Background: Fistula between an ileal pouch and the vagina, anus, or perineum is an uncommon complication of ileal pouch-anal anastomosis and is a cause of considerable morbidity. Its optimal management has not been determined because of its low incidence. The aim of this study was to review the outcomes of patients who presented with symptomatic ileal pouch-associated fistulas after restorative proctocolectomy (RPC) and to present a diagnostic and treatment algorithm.
Methods: Retrospective review of patients treated for symptomatic ileal pouch-associated fistulas after RPC from 1989 to 2011.
Results: Twenty-five patients (14 men, mean age 40 years) were presented with symptomatic ileal pouch-associated fistulas. Median time to pouch fistula following RPC was 6.9 years (range 1 month–20 years). Fistulas were classified as pouch-anal (n = 12, 48 %), pouch-vaginal (n = 7, 28 %), complex (n = 4, 16 %), and pouch-perineal (n = 2, 8 %). Etiology included Crohn’s disease (n = 15, 60 %), cryptoglandular (n = 6, 24 %), and anastomotic failure (n = 4, 16 %). Each patient underwent an average of 2.8 local procedures or repairs. Overall healing rate was 64 % at a median follow-up of 29 (range 2–108) months. None of the complex fistulas were healed. Postoperative pelvic sepsis, fecal diversion, anti-tumor necrosis factor therapy, and fistula etiology did not significantly impact fistula healing. Three patients required pouch excision with end ileostomy.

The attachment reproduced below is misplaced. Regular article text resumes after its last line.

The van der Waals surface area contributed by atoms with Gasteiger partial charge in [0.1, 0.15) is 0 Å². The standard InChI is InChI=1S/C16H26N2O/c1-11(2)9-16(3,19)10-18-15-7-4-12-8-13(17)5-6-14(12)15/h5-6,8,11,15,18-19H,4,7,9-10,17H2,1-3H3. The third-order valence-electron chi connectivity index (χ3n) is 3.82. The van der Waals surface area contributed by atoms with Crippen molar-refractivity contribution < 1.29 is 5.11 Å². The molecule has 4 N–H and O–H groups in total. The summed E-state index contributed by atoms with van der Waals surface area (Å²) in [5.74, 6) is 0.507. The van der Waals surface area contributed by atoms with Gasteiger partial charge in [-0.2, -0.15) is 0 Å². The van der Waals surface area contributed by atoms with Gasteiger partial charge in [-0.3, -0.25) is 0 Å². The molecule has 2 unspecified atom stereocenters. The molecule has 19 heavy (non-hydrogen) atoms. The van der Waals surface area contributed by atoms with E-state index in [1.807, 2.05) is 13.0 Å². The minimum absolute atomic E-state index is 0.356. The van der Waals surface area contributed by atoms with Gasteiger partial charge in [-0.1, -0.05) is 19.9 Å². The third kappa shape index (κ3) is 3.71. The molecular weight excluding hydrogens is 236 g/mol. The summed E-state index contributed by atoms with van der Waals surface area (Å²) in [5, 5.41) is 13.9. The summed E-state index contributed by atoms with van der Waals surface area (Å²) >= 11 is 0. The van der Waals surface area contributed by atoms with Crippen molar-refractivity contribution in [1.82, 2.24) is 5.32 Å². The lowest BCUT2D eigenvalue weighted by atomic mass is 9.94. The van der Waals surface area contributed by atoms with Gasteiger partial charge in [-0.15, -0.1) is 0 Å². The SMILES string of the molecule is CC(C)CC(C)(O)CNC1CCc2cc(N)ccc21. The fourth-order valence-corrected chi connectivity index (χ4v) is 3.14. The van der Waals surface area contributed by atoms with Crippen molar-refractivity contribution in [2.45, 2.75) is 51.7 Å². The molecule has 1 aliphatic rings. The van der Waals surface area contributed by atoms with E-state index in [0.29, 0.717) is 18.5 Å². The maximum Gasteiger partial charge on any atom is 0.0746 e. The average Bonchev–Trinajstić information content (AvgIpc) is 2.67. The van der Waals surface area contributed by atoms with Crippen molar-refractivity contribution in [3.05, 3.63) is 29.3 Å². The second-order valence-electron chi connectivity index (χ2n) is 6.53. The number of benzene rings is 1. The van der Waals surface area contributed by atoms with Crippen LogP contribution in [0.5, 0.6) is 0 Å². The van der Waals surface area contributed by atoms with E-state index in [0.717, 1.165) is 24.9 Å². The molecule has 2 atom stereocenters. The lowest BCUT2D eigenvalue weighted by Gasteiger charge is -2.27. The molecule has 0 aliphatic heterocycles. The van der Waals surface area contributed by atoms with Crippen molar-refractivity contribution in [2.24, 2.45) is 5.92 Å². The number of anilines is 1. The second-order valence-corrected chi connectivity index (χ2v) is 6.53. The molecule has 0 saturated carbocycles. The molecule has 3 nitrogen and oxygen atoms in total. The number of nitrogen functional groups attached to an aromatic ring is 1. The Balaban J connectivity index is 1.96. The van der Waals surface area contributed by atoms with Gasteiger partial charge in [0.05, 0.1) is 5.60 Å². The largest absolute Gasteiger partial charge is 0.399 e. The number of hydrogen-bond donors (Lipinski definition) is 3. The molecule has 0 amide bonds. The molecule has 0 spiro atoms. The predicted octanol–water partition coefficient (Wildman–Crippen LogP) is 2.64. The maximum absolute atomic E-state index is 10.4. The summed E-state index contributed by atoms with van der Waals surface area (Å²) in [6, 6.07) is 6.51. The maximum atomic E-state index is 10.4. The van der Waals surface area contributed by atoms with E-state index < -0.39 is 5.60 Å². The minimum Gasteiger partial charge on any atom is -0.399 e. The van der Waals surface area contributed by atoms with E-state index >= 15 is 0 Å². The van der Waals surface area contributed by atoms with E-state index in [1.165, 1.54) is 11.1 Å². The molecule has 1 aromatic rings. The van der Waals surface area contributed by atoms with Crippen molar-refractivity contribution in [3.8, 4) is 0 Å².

Conclusions: Operative treatment of pouch fistulas after RPC resulted in complete healing in 64 % of patients following a stepwise diagnostic and therapeutic approach.
- Ileal pouch
- Restorative proctocolectomy